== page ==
teen depression and exercise

How to Help Teen Depression With Exercise

April 5, 2018

Growing pains are perfectly normal. But if you recognize that your teenager’s feelings of sadness, irritability, and fatigue are impacting their relationship with family and friends – possibly even detracting from their performance in school – it could be a sign of depression. The good news is, there are plenty of methods to help improve their mood and mental wellbeing. Exercise is one of the best ways to find relief for your teen and get them back on track for a life of health and happiness.

According to the National Institute of Mental Health, between 10 to 15 percent of teenagers have some symptoms of depression at any one time. The ups and downs of teen life can be difficult to cope with, as academic challenges, social difficulties, and body changes come to a head. When evaluating your child’s mental wellbeing it’s important to keep in mind that depression symptoms for teenagers can differ from those exhibited in adults. According to the Mayo Clinic, parents should be wary of certain emotional changes such as:

  • Feeling sad and tearful; crying for no reason
  • Experiencing a lack of interest in activities they used to enjoy
  • Conflicts with family and friends
  • Grim outlook on life and the future
  • Suicidal thoughts; a preoccupation with death

And shifts in behavior like:

  • Sleeping too much or too little
  • Body aches and pains with no apparent reason; frequent trips to the school nurse
  • Skipping school; poor school performance
  • Isolation from friends and classmates
  • Self-harm or acting-out behaviors; obsession with tattooing or piercing

For many parents, it can be difficult to determine if a teen’s attitudes and behaviors are just a part of “growing up” or the indication of a mental health problem. But oftentimes, if left untreated, depression symptoms can lead to greater issues after high school and in college. Learning the warning signs and possible causes can help parents empower their child to reach out for the right kind of help.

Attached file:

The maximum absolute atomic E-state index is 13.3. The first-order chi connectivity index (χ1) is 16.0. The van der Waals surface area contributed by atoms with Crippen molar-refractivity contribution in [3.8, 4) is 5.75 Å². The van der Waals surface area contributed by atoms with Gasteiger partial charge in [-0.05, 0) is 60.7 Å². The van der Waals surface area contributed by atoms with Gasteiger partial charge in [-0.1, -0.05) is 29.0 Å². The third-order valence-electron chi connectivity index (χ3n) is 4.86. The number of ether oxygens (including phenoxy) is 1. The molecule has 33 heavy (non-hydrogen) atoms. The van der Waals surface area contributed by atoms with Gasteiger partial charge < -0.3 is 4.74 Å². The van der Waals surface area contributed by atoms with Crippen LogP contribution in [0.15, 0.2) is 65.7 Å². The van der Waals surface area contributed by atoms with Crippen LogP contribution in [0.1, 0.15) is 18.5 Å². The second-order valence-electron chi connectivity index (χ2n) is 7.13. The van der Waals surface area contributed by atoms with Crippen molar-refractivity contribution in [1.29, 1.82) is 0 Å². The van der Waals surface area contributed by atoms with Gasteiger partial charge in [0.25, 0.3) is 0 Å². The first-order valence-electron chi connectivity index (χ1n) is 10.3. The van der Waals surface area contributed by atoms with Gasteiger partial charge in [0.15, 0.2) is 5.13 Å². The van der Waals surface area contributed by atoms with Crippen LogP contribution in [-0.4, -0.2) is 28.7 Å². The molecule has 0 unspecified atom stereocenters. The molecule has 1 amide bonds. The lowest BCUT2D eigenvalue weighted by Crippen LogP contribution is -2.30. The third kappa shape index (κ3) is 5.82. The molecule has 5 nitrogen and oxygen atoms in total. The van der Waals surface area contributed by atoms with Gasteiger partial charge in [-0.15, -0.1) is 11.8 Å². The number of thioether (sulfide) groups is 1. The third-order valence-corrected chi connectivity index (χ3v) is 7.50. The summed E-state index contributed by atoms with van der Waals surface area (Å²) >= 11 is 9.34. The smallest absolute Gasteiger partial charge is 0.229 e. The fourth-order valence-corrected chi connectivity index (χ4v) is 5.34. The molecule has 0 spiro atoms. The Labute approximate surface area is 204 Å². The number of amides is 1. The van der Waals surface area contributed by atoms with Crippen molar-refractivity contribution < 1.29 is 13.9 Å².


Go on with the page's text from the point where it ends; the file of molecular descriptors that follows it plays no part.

There is no singular cause of depression – everyone is on a different life path and has their own unique health history. But there are some known risk factors, including:

  • Feelings of worthlessness and inadequacy over their grades
  • Social status with peers; sexual orientation
  • Negative self-perception, possibly fueled by an eating disorder
  • Changes in family life or problems at home
  • Substance abuse
  • Chemical imbalances
  • Genetic predisposition

Getting treatment from a professional trained to work with teens is a good first step. That said, some depressed teenagers are at risk of suicide or self-harm even if the signs don’t appear that serious. If you suspect your child may hurt themselves or attempt suicide do not wait to get emergency help. In the US, you can also call the National Suicide Prevention Lifeline at 1-800-273-TALK (1-800-273-8255).

Working with a psychologist will help your teenager find ways to make small adjustments in their life that banish or reduce the severity of depression symptoms. Different types of exercise – weight lifting, jogging, exercise classes, swimming, or yoga – may help different people. Find what makes your teen feel better and encourage them to keep going. Suggest that they bring a friend along to the gym, pool, or yoga studio to help them stick with it.

According to some studies, for some people, regular exercise can work as well as medication to reduce symptoms of anxiety and depression. Just one tough workout can help diminish the blues for hours, and a more regular schedule may help alleviate symptoms long-term. When the body moves and stretches, the brain releases endorphins, the body’s natural antidepressants. Neurotransmitters like serotonin (which boosts mood) are also released. Blood and oxygen flow to the brain increases as well, enhancing overall cognitive function. Improving the “mind-body connection” can help your teenager shift their focus away from negative thought patterns and towards a more positive sense of self.

Of course, like all types of therapy, the impact of frequent exercise is more dramatic for some than for others. For some teens, getting treatment at a facility like Hillcrest Adolescent Treatment Center will help keep them calm and safe until their symptoms are under control. Make sure they follow their treatment plan and continue to monitor their feelings and behavior for signs of complications. No matter what, researchers agree that all teens should be physically active.